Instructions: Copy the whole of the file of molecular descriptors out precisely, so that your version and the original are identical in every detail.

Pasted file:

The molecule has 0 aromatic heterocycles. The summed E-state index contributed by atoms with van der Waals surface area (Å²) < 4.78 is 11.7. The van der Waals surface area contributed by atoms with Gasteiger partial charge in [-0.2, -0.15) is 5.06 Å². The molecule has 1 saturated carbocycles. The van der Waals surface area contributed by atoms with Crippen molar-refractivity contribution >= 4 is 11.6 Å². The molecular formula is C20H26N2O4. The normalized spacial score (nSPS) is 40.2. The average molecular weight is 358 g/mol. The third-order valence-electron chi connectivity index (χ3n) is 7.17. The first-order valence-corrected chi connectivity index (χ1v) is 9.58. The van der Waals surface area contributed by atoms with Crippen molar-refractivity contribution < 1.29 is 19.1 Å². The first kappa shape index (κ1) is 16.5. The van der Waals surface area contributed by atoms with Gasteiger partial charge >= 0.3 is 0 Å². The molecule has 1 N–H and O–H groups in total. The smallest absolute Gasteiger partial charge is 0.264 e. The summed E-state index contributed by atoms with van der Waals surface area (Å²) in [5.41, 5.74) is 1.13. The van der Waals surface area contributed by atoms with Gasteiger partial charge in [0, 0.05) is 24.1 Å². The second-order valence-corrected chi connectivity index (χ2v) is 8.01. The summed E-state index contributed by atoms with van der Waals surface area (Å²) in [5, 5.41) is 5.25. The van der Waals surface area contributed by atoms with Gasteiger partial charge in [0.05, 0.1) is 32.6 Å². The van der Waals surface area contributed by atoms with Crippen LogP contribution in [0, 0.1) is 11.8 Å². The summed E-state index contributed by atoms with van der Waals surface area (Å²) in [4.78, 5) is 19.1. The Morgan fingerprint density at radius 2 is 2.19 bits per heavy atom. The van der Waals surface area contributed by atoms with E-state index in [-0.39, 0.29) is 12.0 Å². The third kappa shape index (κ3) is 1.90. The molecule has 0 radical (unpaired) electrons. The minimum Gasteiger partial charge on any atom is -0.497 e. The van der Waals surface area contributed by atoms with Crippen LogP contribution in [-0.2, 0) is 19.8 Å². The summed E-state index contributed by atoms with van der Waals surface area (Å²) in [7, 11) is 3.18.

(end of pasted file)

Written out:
The molecule has 0 aromatic heterocycles. The summed E-state index contributed by atoms with van der Waals surface area (Å²) < 4.78 is 11.7. The van der Waals surface area contributed by atoms with Gasteiger partial charge in [-0.2, -0.15) is 5.06 Å². The molecule has 1 saturated carbocycles. The van der Waals surface area contributed by atoms with Crippen molar-refractivity contribution >= 4 is 11.6 Å². The molecular formula is C20H26N2O4. The normalized spacial score (nSPS) is 40.2. The average molecular weight is 358 g/mol. The third-order valence-electron chi connectivity index (χ3n) is 7.17. The first-order valence-corrected chi connectivity index (χ1v) is 9.58. The van der Waals surface area contributed by atoms with Crippen molar-refractivity contribution < 1.29 is 19.1 Å². The first kappa shape index (κ1) is 16.5. The van der Waals surface area contributed by atoms with Gasteiger partial charge >= 0.3 is 0 Å². The molecule has 1 N–H and O–H groups in total. The smallest absolute Gasteiger partial charge is 0.264 e. The summed E-state index contributed by atoms with van der Waals surface area (Å²) in [5.41, 5.74) is 1.13. The van der Waals surface area contributed by atoms with Gasteiger partial charge in [0, 0.05) is 24.1 Å². The second-order valence-corrected chi connectivity index (χ2v) is 8.01. The summed E-state index contributed by atoms with van der Waals surface area (Å²) in [5, 5.41) is 5.25. The van der Waals surface area contributed by atoms with Gasteiger partial charge in [0.05, 0.1) is 32.6 Å². The van der Waals surface area contributed by atoms with Crippen LogP contribution in [0, 0.1) is 11.8 Å². The summed E-state index contributed by atoms with van der Waals surface area (Å²) in [4.78, 5) is 19.1. The Morgan fingerprint density at radius 2 is 2.19 bits per heavy atom. The van der Waals surface area contributed by atoms with E-state index in [-0.39, 0.29) is 12.0 Å². The third kappa shape index (κ3) is 1.90. The molecule has 0 radical (unpaired) electrons. The minimum Gasteiger partial charge on any atom is -0.497 e. The van der Waals surface area contributed by atoms with Crippen LogP contribution in [-0.2, 0) is 19.8 Å². The summed E-state index contributed by atoms with van der Waals surface area (Å²) in [7, 11) is 3.18.